"Fixes" are usually chosen by photographers who shoot primarily from shelters, while "zooms" are preferred by "approach photographers."
3. Lens Aperture
The aperture ratio is characterized by the value of the maximum aperture opening. In simple words, the aperture ratio is a parameter that shows the ability of the lens to transmit light.
Since photographing is usually done in rather tricky conditions (forest, lack of light, etc.), choosing a faster telephoto lens is recommended. But every cloud has a silver lining - a high-aperture "lens" is expensive, so here you should consider your financial capabilities. As a result, considering the ratio "price-quality," the most optimal choice for a novice animal photographer is telephoto lenses with an aperture ratio of f/4-6.3.
4. The Presence of an Image Stabilizer and An Ultrasonic Motor
The first, respectively, is responsible for image stabilization, and the presence of it on the telephoto lens will allow you to shoot at longer shutter speeds. "Motor" enables the lens to focus faster. For Canon lenses, these markings on lenses look like this:
- IS (Image Stabilization) - Optical Image Stabilization
- USM (UltraSonic Motor) - Ultrasonic Motor
Best Telephoto Lenses for Canon Cameras
So, we talked about the main characteristics when choosing lenses. Let's imagine that you now know which lens you want and have decided on the approximate cost of your future purchase. I will list below all of Canon's telephoto lenses that wildlife photographers use in their creative endeavors.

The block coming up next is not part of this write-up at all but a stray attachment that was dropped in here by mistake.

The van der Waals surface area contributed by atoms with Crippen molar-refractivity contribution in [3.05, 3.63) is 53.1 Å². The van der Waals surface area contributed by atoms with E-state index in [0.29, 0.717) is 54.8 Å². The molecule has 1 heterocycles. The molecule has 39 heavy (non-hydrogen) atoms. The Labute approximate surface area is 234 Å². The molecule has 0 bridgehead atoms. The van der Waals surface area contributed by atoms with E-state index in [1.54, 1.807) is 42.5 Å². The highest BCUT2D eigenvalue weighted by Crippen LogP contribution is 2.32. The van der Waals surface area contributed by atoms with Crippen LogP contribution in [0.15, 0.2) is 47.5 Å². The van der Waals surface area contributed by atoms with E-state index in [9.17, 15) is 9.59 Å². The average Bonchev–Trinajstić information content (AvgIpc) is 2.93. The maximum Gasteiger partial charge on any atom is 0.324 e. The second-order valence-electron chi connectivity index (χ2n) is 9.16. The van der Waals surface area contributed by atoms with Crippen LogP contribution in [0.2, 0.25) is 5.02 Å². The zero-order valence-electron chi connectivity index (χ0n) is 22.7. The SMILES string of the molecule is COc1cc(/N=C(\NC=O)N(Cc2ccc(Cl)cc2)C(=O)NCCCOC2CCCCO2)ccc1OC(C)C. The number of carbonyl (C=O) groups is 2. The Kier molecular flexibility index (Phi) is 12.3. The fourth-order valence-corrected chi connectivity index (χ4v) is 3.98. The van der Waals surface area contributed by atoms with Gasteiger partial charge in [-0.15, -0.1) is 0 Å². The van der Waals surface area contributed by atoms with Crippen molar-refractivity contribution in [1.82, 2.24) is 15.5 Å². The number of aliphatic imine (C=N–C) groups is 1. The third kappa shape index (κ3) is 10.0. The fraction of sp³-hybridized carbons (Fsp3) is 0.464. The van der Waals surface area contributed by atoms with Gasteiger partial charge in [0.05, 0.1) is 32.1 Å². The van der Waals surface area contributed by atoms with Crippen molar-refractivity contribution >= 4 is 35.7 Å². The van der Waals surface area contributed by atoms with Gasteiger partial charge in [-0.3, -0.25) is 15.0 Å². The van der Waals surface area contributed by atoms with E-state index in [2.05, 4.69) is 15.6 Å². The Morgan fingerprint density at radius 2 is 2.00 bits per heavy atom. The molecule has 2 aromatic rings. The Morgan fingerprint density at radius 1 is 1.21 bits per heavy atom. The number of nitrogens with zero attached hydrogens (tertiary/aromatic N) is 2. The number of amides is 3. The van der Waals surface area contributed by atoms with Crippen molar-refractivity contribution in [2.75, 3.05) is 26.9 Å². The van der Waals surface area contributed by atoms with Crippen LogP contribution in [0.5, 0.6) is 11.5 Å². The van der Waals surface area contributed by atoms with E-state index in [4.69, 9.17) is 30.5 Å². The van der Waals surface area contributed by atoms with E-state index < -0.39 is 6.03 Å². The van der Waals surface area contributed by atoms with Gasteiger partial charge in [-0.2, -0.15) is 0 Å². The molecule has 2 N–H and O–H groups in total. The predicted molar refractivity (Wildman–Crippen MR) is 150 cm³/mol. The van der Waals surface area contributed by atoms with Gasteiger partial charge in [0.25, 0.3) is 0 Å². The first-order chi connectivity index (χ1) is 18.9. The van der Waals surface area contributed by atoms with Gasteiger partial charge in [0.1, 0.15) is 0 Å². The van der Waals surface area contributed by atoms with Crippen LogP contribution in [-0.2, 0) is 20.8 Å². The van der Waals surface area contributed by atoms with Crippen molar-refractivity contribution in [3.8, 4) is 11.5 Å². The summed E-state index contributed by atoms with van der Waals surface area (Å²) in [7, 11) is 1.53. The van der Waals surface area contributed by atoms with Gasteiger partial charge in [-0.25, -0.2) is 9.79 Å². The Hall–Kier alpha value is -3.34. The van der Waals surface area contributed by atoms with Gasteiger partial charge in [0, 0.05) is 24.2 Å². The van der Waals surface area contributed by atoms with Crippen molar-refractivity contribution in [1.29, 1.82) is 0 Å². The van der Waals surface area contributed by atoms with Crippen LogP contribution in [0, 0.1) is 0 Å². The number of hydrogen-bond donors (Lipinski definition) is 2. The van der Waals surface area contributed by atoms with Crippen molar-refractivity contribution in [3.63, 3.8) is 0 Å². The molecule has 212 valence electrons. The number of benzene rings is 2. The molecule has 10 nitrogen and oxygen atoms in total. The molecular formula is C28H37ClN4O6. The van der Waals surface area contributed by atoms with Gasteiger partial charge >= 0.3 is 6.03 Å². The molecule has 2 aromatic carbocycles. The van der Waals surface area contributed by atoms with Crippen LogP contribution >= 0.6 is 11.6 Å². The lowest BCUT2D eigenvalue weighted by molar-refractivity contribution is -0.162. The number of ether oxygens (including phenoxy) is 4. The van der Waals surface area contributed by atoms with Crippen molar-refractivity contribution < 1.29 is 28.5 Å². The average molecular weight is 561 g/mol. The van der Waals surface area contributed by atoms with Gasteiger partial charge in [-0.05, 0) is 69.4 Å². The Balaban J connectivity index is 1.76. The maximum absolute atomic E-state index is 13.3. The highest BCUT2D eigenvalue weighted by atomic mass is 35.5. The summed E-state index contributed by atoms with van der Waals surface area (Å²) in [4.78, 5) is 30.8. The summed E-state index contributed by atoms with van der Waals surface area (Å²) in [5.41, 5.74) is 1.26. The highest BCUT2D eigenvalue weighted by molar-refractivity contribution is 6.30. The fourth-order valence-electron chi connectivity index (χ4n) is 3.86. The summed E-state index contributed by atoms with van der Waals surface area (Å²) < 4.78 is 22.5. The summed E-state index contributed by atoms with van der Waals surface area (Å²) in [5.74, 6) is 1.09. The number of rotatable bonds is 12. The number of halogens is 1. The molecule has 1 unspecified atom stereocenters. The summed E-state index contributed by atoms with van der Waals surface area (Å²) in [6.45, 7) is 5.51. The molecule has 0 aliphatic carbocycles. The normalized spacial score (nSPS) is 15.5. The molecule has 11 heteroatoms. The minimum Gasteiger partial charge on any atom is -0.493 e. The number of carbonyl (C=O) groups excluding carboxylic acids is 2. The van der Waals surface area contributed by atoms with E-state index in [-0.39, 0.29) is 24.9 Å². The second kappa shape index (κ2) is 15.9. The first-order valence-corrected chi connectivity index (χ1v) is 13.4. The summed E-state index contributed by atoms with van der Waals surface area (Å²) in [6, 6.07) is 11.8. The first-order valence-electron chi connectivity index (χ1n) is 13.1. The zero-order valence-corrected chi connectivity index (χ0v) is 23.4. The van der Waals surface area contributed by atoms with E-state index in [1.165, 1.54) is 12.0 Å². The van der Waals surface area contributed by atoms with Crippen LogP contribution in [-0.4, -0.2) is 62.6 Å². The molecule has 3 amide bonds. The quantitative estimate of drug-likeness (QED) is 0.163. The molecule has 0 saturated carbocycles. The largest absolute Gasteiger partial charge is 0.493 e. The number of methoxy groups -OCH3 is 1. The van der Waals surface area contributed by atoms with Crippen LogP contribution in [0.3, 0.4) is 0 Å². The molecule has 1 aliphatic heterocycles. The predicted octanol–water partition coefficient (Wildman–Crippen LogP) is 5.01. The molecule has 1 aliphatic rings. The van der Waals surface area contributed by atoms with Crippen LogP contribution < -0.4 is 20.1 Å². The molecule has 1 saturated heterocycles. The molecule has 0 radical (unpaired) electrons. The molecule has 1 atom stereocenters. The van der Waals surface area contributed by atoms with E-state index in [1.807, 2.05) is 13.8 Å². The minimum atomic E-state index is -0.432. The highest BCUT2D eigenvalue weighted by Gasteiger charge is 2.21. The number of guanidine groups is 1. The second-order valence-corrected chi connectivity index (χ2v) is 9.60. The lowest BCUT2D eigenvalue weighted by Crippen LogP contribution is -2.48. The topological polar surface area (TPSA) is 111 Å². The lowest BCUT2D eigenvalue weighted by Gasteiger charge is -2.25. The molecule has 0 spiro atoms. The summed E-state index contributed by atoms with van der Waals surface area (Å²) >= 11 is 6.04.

A. Budget Options from Canon
And in fact, there are not so many of them.
With a stretch, you can shove another Canon 18-200mm f/3.5-5.6 IS here. Suitable at the very beginning, you can also take pictures of landscapes on it.
B. Canon Professional Series (L Series)
These are serious lenses; they are usually made in a reliable design, many of them in a metal case use high-quality materials and optics. Accordingly, these lenses are much more expensive than their older counterparts.
Fixed Focal Length Lenses ("Fixed"):
Variable Focal Length Lenses ("Zooms"):
- Canon 70-200mm f/2.8L (IS and USM models available)
- Canon 70-200mm f/4L USM (IS model available)
- Canon 70-300mm f/4-5.6 L IS USM
- Canon 28-300mm f/3.5-5.6L IS USM
- Canon 100-400mm f/4.5-5.6 IS USM (comes in two versions)
And the most expensive models in this professional "line":
- Canon 300mm f/2.8L IS USM
- Canon 400mm f/2.8LS USM
- Canon 500mm f/4L IS USM
- Canon 600mm f/4L IS USM
- Canon 800mm f/5.6L IS USM
- Canon 200-400mm f/4L IS USM
- Canon 200mm f/2.0L IS USM
This line also includes Canon Extender 1.4x and 2.0x converters, which work only with L-series lenses and no others.
C. Lenses from Third Parties
These are usually Sigma and Tamron. And although according to numerous reviews and tests, they are slightly inferior in quality to native Canon lenses, there are also very decent telephoto lenses.
- Sigma 120-400 f/4.0-5.6 APO DG OS HSM
- Sigma 50-500 f/4.0-6.3 APO DG OS HSM
- Sigma 150-500 f/5-6.3 APO DG OS HSM
- Sigma 150-600 f/5.6-6.3 DG OS HSM
- Tamron 150-600 f/5-6.3 DI VC USD
So, we made up our minds and chose a few lenses that fit into our budget niche. But how can we compare lenses and find out which one is better?
Well, that's all for today, friends. Now we have learned how to choose and compare lenses for photography, learned what telephoto lenses for Canon exist in the market. I hope this article will help you to choose the best telephoto lenses for Canon cameras and wildlife photography. I wish you exciting encounters with wildlife and good pictures.